Improving Sleep When You Have Chronic Pain

Topic Overview

If you have chronic pain, such as with fibromyalgia, lower back pain, or complex regional pain syndrome, you may have a hard time sleeping or you may wake up feeling tired and unrefreshed. Some experts believe poor sleep can make pain worse.

Improving your sleep can still be possible even with chronic pain. Here are some things to try:

  • Take a warm bath or shower 1 to 2 hours before bed and gently massage problem areas. This can help reduce muscle tension and discomfort that get in the way of sleeping.  
  • Avoid alcohol, caffeine, and nicotine for 4 to 6 hours or longer before bedtime. These can lead to poor sleep.
  • Try to go to bed and get up at the same time every day.
  • Do not read, eat, work, or watch television in bed. Use your bed only for sleeping and sex.
  • Keep your bedroom at a comfortable temperature.
  • Make sure your mattress provides good support. A firm, but not hard, surface is best to support the spine's curves.
  • Block out all sound and light that may disturb your sleep. Try using a sleep mask and earplugs.
  • Getting regular exercise can make it easier to fall asleep and help you sleep deeper during the night. Aquatic therapy can be a good option if you have chronic pain.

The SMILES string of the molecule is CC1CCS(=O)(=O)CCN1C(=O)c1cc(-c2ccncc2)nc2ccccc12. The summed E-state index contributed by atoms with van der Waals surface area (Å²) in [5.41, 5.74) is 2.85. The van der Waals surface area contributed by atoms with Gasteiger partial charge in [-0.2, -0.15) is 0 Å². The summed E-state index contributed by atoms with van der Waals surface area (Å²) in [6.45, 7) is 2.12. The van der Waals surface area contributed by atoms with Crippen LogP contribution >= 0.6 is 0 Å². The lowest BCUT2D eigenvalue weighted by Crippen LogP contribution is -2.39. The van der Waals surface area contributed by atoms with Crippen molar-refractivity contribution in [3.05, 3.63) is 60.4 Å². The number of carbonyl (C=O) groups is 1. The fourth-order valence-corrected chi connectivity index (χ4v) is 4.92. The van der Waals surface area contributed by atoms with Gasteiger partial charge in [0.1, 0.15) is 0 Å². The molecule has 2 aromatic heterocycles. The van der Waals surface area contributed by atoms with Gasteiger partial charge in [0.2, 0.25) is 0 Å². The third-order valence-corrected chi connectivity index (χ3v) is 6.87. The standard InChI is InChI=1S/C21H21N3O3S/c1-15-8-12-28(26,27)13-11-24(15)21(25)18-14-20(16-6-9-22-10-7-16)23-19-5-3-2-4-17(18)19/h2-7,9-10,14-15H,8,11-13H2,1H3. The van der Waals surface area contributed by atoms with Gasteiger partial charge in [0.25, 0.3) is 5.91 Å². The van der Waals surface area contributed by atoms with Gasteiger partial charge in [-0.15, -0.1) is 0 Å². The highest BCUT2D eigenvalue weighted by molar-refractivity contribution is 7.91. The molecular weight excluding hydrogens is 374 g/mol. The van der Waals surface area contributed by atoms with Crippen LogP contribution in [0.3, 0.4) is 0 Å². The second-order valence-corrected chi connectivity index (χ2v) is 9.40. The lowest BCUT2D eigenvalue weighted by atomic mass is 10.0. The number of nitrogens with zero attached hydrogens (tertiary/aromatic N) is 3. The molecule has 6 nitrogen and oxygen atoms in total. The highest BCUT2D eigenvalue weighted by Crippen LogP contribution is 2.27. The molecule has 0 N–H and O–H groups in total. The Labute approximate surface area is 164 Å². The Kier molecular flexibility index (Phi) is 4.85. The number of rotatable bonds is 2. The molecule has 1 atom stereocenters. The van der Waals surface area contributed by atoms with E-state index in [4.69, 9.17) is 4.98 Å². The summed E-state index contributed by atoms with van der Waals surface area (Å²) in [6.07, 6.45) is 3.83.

• Avoiding twisting or bending when getting in and out of bed if you have low back pain
  • Improve how you cope with chronic pain that gets in the way of sleeping. 

You may be more comfortable at night if you use pillows for support:

  • If you sleep on your side, placing a pillow between your knees can reduce pressure on your back. Hugging a pillow may also be helpful if you have shoulder pain or have problems with arm numbness.
  • If you sleep on your back, support your neck on a pillow and have a pillow under your arm or knees.
  • If you sleep on your stomach, bend one leg to the side and use a thin pillow under your leg and stomach.
     
Shows proper sleeping positions with pillows for support
 

Credits

Adaptation Date: 2/10/2021

Adapted By: OSUWMC

Adaptation Reviewed By: Patient Education